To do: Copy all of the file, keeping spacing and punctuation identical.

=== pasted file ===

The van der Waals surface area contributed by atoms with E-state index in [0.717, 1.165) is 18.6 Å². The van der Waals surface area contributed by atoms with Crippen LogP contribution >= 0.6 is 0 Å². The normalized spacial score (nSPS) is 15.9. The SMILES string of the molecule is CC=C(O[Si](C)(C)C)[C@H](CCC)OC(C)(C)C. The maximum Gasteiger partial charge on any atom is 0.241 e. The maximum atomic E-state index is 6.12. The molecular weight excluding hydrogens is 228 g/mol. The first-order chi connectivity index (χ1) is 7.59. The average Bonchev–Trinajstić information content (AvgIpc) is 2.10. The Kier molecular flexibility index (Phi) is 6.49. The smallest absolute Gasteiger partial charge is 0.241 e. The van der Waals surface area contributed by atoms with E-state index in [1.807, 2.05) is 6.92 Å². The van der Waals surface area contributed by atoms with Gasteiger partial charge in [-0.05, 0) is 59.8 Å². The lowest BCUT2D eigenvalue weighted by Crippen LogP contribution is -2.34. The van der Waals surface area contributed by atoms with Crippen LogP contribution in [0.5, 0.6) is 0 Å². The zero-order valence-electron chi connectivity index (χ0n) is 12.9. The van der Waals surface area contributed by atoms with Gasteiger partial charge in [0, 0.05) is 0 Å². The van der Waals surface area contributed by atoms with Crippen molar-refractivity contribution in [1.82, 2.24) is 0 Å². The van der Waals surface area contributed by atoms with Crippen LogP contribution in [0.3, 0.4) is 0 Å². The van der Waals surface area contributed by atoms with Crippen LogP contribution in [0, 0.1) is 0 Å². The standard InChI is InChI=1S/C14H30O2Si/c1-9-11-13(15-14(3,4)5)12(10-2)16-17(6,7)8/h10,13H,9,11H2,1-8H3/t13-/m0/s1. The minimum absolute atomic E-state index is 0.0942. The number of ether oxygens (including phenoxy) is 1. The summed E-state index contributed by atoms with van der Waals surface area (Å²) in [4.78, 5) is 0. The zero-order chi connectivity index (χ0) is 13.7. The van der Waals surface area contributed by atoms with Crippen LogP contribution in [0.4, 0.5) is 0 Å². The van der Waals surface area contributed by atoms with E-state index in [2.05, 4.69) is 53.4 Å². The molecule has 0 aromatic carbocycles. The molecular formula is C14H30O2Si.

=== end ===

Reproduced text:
The van der Waals surface area contributed by atoms with E-state index in [0.717, 1.165) is 18.6 Å². The van der Waals surface area contributed by atoms with Crippen LogP contribution >= 0.6 is 0 Å². The normalized spacial score (nSPS) is 15.9. The SMILES string of the molecule is CC=C(O[Si](C)(C)C)[C@H](CCC)OC(C)(C)C. The maximum Gasteiger partial charge on any atom is 0.241 e. The maximum atomic E-state index is 6.12. The molecular weight excluding hydrogens is 228 g/mol. The first-order chi connectivity index (χ1) is 7.59. The average Bonchev–Trinajstić information content (AvgIpc) is 2.10. The Kier molecular flexibility index (Phi) is 6.49. The smallest absolute Gasteiger partial charge is 0.241 e. The van der Waals surface area contributed by atoms with E-state index in [1.807, 2.05) is 6.92 Å². The van der Waals surface area contributed by atoms with Gasteiger partial charge in [-0.05, 0) is 59.8 Å². The lowest BCUT2D eigenvalue weighted by Crippen LogP contribution is -2.34. The van der Waals surface area contributed by atoms with Crippen LogP contribution in [0.5, 0.6) is 0 Å². The zero-order valence-electron chi connectivity index (χ0n) is 12.9. The van der Waals surface area contributed by atoms with Gasteiger partial charge in [0, 0.05) is 0 Å². The van der Waals surface area contributed by atoms with Crippen molar-refractivity contribution in [1.82, 2.24) is 0 Å². The van der Waals surface area contributed by atoms with Crippen LogP contribution in [0.3, 0.4) is 0 Å². The van der Waals surface area contributed by atoms with Crippen LogP contribution in [0, 0.1) is 0 Å². The standard InChI is InChI=1S/C14H30O2Si/c1-9-11-13(15-14(3,4)5)12(10-2)16-17(6,7)8/h10,13H,9,11H2,1-8H3/t13-/m0/s1. The minimum absolute atomic E-state index is 0.0942. The number of ether oxygens (including phenoxy) is 1. The summed E-state index contributed by atoms with van der Waals surface area (Å²) in [4.78, 5) is 0. The zero-order chi connectivity index (χ0) is 13.7. The van der Waals surface area contributed by atoms with Crippen LogP contribution in [0.4, 0.5) is 0 Å². The van der Waals surface area contributed by atoms with E-state index in [2.05, 4.69) is 53.4 Å². The molecule has 0 aromatic carbocycles. The molecular formula is C14H30O2Si.